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Three former mayors of Toronto on why the More Homes Built Faster Act disempowers municipalities — and needs a serious rethink before proceeding – Nov. 14, 2022


As former mayors of Toronto, we support the idea of rules and regulations which create more affordable housing in Toronto and in other cities, and doing so in a timely manner. But Bill 23, the More Homes Built Faster Act, proposes to make changes which are a significant attack on municipal powers and finances, and it needs a serious rethink.

First, it is improper to hold hearings on this legislation now, when councils are no longer in session. Since old councils are disempowered and the new councils just elected have not yet been sworn in, no municipality in Ontario is able to take a position on this important legislation — even though if given a chance, most municipal councils would strongly object to it. Not much new housing will be created if municipalities realize the province is disempowering them.

The provincial government must pause until at least January or February and allow municipalities to respond to this legislation.

Residents and community groups will be prevented from appealing municipal planning decisions to the Ontario Land Tribunal (the old OMB), and only developers will be able to appeal, as well as some government agencies. Municipalities will not be required to hold public meetings on plans of subdivisions, making it almost impossible for citizens to have any say on something as important as new plans of subdivision. The tribunal is encouraged to award costs against those who are unsuccessful. Ministerial Zoning Orders — which already proceed without public input — will be made for land around transit stops without consulting the municipality, as though the minister is the best person to make local decisions.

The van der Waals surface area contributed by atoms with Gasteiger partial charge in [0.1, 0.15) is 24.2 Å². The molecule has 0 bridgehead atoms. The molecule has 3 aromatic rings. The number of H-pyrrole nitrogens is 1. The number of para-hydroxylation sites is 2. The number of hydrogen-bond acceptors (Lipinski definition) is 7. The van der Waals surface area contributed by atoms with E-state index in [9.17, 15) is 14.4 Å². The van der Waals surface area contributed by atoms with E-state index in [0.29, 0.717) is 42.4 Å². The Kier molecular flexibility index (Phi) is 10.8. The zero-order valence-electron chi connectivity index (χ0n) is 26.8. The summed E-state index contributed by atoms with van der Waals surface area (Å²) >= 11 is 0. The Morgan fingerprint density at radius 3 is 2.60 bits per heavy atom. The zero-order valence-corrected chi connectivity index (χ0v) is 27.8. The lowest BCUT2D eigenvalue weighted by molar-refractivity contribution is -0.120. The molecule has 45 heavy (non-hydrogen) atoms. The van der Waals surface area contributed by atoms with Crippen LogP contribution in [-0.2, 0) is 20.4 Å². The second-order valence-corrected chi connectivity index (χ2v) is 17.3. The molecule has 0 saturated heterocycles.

Resident input into planning decisions is critical to good municipal decisions. Reducing and eliminating the role of residents in these decisions is a serious step backward.

Bill 23 hopes to encourage rental housing, including affordable and non-profit housing and inclusionary zoning units, by preventing municipalities from levying development charges. Most municipalities have such limited sources of revenues that they rely on development charges to provide for water and sewage infrastructure as well as other services.

The bill reduces development charges for the first four years of any residential development. Rental housing developments will have more substantial reductions, and non-profit developments and those created in existing homes will be exempted entirely. Parkland dedications for affordable housing will be cut in half. Community benefit charges will be capped by regulation.

It is entirely unfair to require municipalities, already stressed for revenue, to pay for these provincial initiatives. What programs will be cut by municipalities to pay for necessary services and for parkland? The province should be contributing the money necessary to support these changes. The bill makes no mention of the province helping financially to create affordable housing.

Even though there is a shortage of affordable housing, the power of municipalities to protect existing housing units and the tenants in them will be substantially reduced.

Developers can meet their parkland requirements by suggesting their own land for parks. This is an entirely improper method of ensuring there is sufficient good parkland for a healthy community.

Municipalities are restricted in using site plan control on new buildings, and developments of 10 or fewer units are entirely exempted from site plan control.

This makes no sense.


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